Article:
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Middle English, ending, payment, from Anglo-French, from finer to end, pay, from fin en


  • 1. The practice of manipulating and managing money.
  • 2. The capital involved in a project, especially the capital that has to be raised to start a new business.
  • 3. A loan of money for a particular purpose, especially by a finance house.
  • 4. An academic discipline within the general field of economics dealing with funding, financial markets, and the funding implications for managing businesses.

For lessons on the related topic of Economics, follow this link.


Finance (pronounced /fɪˈnænts/ or / ˈfaɪnænts/) is the science of funds management. The general areas of finance are business finance, personal finance, and public finance. Finance includes saving money and often includes lending money. The field of finance deals with the concepts of time, money, risk and how they are interrelated. It also deals with how money is spent and budgeted.

One facet of finance is through individuals and business organizations, which deposit money in a bank. The bank then lends the money out to other individuals or corporations for consumption or investment and charges interest on the loans.

Loans have become increasingly packaged for resale, meaning that an investor buys the loan (debt) from a bank or directly from a corporation. Bonds are debt instruments sold to investors for organizations such as companies, governments or charities. The investor can then hold the debt and collect the interest or sell the debt on a secondary market. Banks are the main facilitators of funding through the provision of credit, although private equity, mutual funds, hedge funds, and other organizations have become important as they invest in various forms of debt. Financial assets, known as investments, are financially managed with careful attention to financial risk management to control financial risk. Financial instruments allow many forms of securitized assets to be traded on securities exchanges such as stock exchanges, including debt such as bonds as well as equity in publicly traded corporations.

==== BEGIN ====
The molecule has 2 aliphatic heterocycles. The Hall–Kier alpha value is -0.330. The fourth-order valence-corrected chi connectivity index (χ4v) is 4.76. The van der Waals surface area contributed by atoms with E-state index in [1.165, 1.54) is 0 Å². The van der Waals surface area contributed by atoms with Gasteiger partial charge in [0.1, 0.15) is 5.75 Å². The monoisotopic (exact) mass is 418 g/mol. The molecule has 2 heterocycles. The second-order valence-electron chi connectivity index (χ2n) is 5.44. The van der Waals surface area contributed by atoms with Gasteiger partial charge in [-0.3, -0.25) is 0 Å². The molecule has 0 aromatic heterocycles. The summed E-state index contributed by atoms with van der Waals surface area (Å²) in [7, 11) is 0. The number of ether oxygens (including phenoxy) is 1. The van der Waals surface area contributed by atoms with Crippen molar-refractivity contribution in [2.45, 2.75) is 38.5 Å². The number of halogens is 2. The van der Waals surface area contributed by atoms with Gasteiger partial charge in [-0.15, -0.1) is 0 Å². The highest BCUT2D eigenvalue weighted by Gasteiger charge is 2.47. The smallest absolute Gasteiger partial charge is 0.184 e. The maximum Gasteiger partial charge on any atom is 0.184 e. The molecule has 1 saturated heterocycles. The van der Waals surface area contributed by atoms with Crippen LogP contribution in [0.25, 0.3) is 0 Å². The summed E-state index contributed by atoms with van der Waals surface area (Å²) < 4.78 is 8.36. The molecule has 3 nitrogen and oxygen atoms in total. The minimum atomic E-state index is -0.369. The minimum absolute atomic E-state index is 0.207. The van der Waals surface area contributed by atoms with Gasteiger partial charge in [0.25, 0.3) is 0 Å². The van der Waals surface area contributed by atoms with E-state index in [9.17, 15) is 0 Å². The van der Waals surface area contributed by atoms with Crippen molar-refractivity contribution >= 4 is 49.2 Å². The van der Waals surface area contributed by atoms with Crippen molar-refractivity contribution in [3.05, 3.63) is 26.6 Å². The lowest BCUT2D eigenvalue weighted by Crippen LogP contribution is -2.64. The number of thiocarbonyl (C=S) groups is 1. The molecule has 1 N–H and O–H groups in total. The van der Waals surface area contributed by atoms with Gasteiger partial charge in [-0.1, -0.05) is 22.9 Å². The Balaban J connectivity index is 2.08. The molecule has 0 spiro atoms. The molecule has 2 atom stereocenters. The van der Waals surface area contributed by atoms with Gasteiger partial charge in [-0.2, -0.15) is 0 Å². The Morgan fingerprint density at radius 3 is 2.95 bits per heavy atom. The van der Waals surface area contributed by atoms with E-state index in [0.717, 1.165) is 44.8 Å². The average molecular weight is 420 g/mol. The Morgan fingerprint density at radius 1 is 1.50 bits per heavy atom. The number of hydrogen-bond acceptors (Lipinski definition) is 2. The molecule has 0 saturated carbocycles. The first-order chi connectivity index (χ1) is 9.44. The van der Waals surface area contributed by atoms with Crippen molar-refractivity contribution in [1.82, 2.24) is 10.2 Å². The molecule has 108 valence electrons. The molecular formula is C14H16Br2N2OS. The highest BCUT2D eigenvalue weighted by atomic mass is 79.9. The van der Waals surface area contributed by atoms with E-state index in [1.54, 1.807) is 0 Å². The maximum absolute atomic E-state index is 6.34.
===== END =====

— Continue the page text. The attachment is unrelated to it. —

Central banks, such as the Federal Reserve System banks in the United States and Bank of England in the United Kingdom, are strong players in public finance, acting as lenders of last resort as well as strong influences on monetary and credit conditions in the economy.[1]